Offshore petroleum and minerals: Plugging gaps in the present framework
Barton, B. (2011). Offshore petroleum and minerals: Plugging gaps in the present framework. The New Zealand Law Journal, 0, 211–214.
Permanent Research Commons link: https://hdl.handle.net/10289/9580
For twenty years, it has been realized that there is a gap in New Zealand’s environmental law in that there is no general environmental legislation for the exclusive economic zone, and now for the extended continental shelf that includes areas more than 200 nautical miles offshore. The jurisdiction of regional councils under the Resource Management Act 1991 does not extend beyond the 12-mile limit, about 22 km offshore. (The jurisdiction of territorial authorities extends only to the mean low water mark.) That has meant that oil and gas operations beyond the 12-mile limit have not had proper environmental scrutiny. Public concern about such matters has sharpened in the light of petroleum exploration in the Raukumara Basin off the East Cape, although so far it has only reached the stage of seismic exploration. The Deepwater Horizon blowout on the Macondo prospect in the Gulf of Mexico in April 2010 also looms large in public debate. With a lower profile but with a similar potential to cause environmental harm is the possibility of seabed mining operations. A company is gearing up for deep seabed mining off New Britain in Papua New Guinea. Globally, the main targets are cobalt-rich crusts, polymetallic nodules (on the abyssal plain), and massive sulphide deposits (near hydrothermal vents). In New Zealand iron sands are also attractive. Other possible future uses of the offshore are carbon capture and storage and the extraction of gas hydrates. Existing operations such as fishing by bottom trawling present risks of environmental harm to the benthic environment, especially to features such as seamounts. The Minister for the Environment has now announced his intention to introduce a bill to plug this legal gap, at least in relation to petroleum development and seabed mining. Action on this is most welcome. It is desirable to consider the strengths and weaknesses of the proposal, and of the legal framework for oil and gas well drilling in general. Some surprising gaps remain even if the Minister’s proposal is enacted.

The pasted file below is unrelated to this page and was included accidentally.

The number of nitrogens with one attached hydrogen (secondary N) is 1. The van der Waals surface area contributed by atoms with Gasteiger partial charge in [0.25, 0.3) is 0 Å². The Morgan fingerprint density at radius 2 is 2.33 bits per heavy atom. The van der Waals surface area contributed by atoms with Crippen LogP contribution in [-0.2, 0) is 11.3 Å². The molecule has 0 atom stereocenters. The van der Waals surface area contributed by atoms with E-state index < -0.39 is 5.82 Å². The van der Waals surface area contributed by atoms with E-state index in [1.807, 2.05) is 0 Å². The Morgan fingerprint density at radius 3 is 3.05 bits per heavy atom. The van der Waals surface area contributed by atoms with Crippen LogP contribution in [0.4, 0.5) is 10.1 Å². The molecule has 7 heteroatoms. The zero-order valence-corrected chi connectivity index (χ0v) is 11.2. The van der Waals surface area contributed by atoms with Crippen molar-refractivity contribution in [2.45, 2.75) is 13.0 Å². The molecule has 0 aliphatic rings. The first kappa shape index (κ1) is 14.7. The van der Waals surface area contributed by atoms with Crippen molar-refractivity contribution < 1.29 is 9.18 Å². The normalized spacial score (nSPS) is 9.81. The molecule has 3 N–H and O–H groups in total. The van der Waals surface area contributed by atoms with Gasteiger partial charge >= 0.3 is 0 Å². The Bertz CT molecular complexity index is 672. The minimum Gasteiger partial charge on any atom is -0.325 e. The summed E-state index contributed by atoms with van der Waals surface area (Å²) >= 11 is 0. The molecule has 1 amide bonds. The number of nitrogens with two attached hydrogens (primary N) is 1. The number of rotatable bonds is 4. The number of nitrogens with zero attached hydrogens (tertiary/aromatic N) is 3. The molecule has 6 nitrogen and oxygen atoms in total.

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This is an authors accepted version. A later version of this article was published in the New Zealand Law Journal 2011 NZLJ 211-214. © 2011 LexisNexis NZ Ltd. Used with permission.
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